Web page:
Tayan, B., “Costco Wholesale Corporation Financial Statement Analysis”, Stanford Graduate School of Business, (2003)
Bauersachs, Jack, “Costco Update” (2005)
Thomson Analytics online data base from Thomson Financial’s Investment Banking Group
CD ROM with E-lectures and online quizzes to accompany textbook



Two examinations covering the stated learning objectives plus a written analysis of  the assigned case study.



Seminar in International Management


Course description and goals (final competencies)

This course explores how to determine where an international organization needs to focus its development efforts, how to develop and deliver an effective training program, and how to evaluate the impact of development programs on organizational effectiveness. It exposes students to change strategies in an international context, overseas market assessment and analysis, export-import procedures, and entry and exit strategies for international operations.
Students develop the skills required of international managers such as leadership, negotiation, conducting performance appraisals, delegation, effective communication, conflict resolution and managing employees in multicultural enterprises. Related objectives include developing self-awareness of strengths and weaknesses as a manager, gaining familiarity with theory-based skills, and developing proficiency in the use of these skills.


Table of contents

Students are expected to understand:
1. The Management Challenge: what critical skills are required for the global work place.
2. The Organizational Context: observing and understanding the big picture.
Students will learn how to:
1. Understand and Value Differences
2. Solving Problems.
3. Communicate Effectively.
4. Motivate Effectively.
5. Lead  Effectively
Students will assess and compare:
1. Organizational Culture
2.  Empowerment
3. Ethics
Students will derive techniques for:
1. Fostering Personal Growth.
2. Managing Politics, Conflict, and Change.
3. Attracting, Selecting, and Developing Employees.
4. Managing Teams.
Students will understand the role of:
Continuing Education: how a manager can maintain and enhance her skills portfolio on an on-going basis.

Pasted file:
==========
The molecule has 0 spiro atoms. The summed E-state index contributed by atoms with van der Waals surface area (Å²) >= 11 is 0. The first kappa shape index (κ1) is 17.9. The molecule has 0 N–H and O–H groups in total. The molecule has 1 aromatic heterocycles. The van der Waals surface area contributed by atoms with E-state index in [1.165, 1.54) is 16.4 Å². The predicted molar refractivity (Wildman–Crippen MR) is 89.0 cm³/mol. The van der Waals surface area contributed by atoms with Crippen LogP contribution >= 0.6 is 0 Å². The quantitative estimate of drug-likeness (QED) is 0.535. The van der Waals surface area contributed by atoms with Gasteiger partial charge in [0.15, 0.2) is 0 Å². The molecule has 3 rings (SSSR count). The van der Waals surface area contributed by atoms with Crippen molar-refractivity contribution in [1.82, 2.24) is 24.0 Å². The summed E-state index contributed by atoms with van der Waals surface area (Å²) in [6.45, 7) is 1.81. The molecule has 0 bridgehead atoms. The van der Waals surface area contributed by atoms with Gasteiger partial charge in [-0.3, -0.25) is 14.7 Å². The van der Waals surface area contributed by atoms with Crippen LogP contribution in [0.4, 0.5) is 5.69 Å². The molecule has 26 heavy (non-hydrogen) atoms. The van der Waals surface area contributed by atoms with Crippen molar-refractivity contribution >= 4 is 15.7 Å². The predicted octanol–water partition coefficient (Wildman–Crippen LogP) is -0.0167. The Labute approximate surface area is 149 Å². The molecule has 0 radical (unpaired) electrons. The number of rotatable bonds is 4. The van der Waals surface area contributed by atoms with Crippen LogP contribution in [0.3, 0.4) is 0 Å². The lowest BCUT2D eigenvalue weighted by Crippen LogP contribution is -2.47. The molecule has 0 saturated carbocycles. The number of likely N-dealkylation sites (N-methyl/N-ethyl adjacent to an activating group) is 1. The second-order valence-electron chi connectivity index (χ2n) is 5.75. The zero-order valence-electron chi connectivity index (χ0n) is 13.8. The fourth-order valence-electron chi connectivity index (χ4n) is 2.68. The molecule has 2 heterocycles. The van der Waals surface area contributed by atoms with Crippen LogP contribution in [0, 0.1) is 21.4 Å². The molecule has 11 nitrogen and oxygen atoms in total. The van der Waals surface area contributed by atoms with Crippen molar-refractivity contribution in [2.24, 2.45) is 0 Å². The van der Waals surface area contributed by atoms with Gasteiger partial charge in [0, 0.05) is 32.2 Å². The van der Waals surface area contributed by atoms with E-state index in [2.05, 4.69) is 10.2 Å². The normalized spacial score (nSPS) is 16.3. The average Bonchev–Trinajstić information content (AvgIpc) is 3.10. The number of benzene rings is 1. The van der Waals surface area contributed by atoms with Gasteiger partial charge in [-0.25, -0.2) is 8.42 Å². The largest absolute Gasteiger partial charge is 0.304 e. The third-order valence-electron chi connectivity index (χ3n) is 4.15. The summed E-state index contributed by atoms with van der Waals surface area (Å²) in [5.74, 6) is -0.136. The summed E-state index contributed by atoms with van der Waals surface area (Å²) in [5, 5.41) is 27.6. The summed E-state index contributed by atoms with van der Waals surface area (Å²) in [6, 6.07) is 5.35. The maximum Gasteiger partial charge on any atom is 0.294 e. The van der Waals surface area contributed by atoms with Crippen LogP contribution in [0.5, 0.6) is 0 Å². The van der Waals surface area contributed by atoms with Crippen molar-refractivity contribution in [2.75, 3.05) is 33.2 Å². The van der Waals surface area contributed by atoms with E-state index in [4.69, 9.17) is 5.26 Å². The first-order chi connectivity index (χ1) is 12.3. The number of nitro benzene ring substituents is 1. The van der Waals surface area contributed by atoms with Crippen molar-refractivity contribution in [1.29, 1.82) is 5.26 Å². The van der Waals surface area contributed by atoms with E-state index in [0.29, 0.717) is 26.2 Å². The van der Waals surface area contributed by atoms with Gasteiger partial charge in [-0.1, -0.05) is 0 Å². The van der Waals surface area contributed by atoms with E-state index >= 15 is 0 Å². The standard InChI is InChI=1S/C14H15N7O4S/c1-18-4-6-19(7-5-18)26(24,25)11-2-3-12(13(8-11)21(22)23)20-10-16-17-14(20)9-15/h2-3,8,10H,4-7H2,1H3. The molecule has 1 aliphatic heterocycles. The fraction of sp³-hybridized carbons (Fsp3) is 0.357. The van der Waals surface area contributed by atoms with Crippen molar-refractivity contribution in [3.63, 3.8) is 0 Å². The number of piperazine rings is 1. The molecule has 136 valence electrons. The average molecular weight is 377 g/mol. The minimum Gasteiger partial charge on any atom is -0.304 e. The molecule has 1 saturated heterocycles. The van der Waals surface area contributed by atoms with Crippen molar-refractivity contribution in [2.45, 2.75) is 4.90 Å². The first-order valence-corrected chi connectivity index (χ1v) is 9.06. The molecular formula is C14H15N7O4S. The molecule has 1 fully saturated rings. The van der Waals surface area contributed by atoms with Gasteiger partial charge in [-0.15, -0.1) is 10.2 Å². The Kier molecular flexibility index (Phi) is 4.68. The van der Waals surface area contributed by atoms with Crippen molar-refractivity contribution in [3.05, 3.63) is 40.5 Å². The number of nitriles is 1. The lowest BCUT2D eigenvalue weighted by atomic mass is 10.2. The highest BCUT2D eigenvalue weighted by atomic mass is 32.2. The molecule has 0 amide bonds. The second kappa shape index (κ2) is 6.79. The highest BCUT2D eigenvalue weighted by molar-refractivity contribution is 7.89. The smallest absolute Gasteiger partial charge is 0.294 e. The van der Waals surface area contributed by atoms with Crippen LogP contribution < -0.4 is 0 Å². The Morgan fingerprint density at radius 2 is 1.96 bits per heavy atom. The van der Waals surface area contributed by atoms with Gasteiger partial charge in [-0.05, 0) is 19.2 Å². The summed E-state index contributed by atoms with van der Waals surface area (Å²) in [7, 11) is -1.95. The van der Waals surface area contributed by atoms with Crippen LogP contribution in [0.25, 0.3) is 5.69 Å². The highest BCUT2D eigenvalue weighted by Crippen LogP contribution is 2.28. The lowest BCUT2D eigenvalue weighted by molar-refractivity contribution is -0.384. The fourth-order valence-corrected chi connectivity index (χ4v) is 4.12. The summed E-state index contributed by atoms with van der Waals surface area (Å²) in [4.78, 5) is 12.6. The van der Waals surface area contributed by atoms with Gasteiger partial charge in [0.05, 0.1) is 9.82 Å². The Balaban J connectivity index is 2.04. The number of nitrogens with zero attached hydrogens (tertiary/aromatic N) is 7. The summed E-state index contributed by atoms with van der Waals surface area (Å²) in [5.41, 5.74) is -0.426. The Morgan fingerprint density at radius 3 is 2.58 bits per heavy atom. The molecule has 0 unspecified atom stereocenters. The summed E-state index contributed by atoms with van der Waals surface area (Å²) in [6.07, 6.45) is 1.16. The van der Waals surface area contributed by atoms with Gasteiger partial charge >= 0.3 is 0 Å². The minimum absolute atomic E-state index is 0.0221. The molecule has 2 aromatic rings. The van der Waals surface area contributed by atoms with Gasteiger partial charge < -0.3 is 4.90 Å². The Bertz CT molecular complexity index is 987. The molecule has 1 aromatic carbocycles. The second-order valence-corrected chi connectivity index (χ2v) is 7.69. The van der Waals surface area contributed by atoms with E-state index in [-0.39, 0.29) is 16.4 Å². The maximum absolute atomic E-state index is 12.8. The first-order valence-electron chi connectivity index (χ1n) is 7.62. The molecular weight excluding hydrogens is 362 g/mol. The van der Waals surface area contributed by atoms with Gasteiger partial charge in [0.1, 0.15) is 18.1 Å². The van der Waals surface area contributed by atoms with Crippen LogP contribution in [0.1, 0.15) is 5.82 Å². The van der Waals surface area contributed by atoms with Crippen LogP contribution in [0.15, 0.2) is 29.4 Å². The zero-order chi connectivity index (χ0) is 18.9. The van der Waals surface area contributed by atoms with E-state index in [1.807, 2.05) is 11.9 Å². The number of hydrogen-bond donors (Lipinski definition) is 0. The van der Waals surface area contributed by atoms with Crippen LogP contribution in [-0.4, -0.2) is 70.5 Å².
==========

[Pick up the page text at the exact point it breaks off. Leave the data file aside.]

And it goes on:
Teaching Method

The theoretical of the course consists of literature assignments, reports and directed discussion to develop the theoretical basis for international management & organizational development. The integrative part of the course follows the social learning perspective: skills are assessed, acknowledged, developed and applied in a carefully developed framework designed to resemble management training workshops. Self managed student work teams prepare and perform a variety of simulations designed to develop and evaluate transformational leadership, negotiation, motivation, performance appraisal, delegation, communication, conflict resolution and general task management skills. Students prepare self-assessments examining communication styles, personality, leadership, conflict styles, career goals, stress levels, and more. Students are confronted with situations taken from the real world cases and then compare their responses to actual management actions.
The course features lectures, class discussion, group activities, situational analysis and comparison, skills assessment and integrative experiential learning.


Course Material

Zachary, W., Kuzuhara, L., Organizational Behavior and Management - An Integrated Skills Approach, South-Western Publishing (2002)



Final examination: 90 minutes covering the stated learning objectives plus a training project consisting of written and oral presentations



Any retake of the courses is generally only possible during the period of July 8 – July 31 following the winter term in which the RIBA courses have been taken the first time. Individual arrangements may only be fixed in direct contact between and mutual agreement of the failing students and the responsible lecturer. (Both the academic and institutional coordinators (Prof. Dr. Nagengast and Dr. von Randow) have to be informed.)


Information lecturer